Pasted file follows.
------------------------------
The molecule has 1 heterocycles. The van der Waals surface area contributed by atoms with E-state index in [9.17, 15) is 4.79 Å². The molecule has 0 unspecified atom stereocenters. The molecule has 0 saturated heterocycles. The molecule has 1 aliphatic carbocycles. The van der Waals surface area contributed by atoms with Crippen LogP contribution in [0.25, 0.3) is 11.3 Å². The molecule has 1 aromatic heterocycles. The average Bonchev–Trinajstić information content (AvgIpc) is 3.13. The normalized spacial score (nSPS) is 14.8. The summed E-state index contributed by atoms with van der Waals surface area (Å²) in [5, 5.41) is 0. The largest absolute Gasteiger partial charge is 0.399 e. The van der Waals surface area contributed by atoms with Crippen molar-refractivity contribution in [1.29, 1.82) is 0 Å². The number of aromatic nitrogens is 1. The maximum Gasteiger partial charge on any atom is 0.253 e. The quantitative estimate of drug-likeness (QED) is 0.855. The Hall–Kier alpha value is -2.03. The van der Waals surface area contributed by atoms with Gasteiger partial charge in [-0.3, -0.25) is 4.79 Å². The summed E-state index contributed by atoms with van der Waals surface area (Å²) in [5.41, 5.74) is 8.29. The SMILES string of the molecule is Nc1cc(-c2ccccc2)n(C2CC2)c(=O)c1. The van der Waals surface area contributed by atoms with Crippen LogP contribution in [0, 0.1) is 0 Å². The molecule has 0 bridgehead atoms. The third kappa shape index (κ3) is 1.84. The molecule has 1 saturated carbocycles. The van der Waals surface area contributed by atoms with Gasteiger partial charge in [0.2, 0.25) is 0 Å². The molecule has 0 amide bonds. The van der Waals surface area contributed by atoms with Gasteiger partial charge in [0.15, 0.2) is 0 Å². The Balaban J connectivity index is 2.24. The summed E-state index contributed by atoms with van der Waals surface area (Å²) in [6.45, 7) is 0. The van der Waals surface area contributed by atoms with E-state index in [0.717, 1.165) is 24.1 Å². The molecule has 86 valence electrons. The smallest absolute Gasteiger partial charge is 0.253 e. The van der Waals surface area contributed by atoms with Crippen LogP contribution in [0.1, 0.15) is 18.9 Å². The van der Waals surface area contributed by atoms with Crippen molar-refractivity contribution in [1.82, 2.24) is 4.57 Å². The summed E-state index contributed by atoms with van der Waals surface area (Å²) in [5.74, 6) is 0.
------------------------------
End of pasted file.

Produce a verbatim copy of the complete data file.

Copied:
The molecule has 1 heterocycles. The van der Waals surface area contributed by atoms with E-state index in [9.17, 15) is 4.79 Å². The molecule has 0 unspecified atom stereocenters. The molecule has 0 saturated heterocycles. The molecule has 1 aliphatic carbocycles. The van der Waals surface area contributed by atoms with Crippen LogP contribution in [0.25, 0.3) is 11.3 Å². The molecule has 1 aromatic heterocycles. The average Bonchev–Trinajstić information content (AvgIpc) is 3.13. The normalized spacial score (nSPS) is 14.8. The summed E-state index contributed by atoms with van der Waals surface area (Å²) in [5, 5.41) is 0. The largest absolute Gasteiger partial charge is 0.399 e. The van der Waals surface area contributed by atoms with Crippen molar-refractivity contribution in [1.29, 1.82) is 0 Å². The number of aromatic nitrogens is 1. The maximum Gasteiger partial charge on any atom is 0.253 e. The quantitative estimate of drug-likeness (QED) is 0.855. The Hall–Kier alpha value is -2.03. The van der Waals surface area contributed by atoms with Gasteiger partial charge in [-0.3, -0.25) is 4.79 Å². The summed E-state index contributed by atoms with van der Waals surface area (Å²) in [5.41, 5.74) is 8.29. The SMILES string of the molecule is Nc1cc(-c2ccccc2)n(C2CC2)c(=O)c1. The van der Waals surface area contributed by atoms with Crippen LogP contribution in [0, 0.1) is 0 Å². The molecule has 0 bridgehead atoms. The third kappa shape index (κ3) is 1.84. The molecule has 1 saturated carbocycles. The van der Waals surface area contributed by atoms with Gasteiger partial charge in [0.2, 0.25) is 0 Å². The molecule has 0 amide bonds. The van der Waals surface area contributed by atoms with Gasteiger partial charge in [0.15, 0.2) is 0 Å². The Balaban J connectivity index is 2.24. The summed E-state index contributed by atoms with van der Waals surface area (Å²) in [6.45, 7) is 0. The van der Waals surface area contributed by atoms with E-state index in [0.717, 1.165) is 24.1 Å². The molecule has 86 valence electrons. The smallest absolute Gasteiger partial charge is 0.253 e. The van der Waals surface area contributed by atoms with Crippen LogP contribution in [0.1, 0.15) is 18.9 Å². The van der Waals surface area contributed by atoms with Crippen molar-refractivity contribution in [1.82, 2.24) is 4.57 Å². The summed E-state index contributed by atoms with van der Waals surface area (Å²) in [5.74, 6) is 0.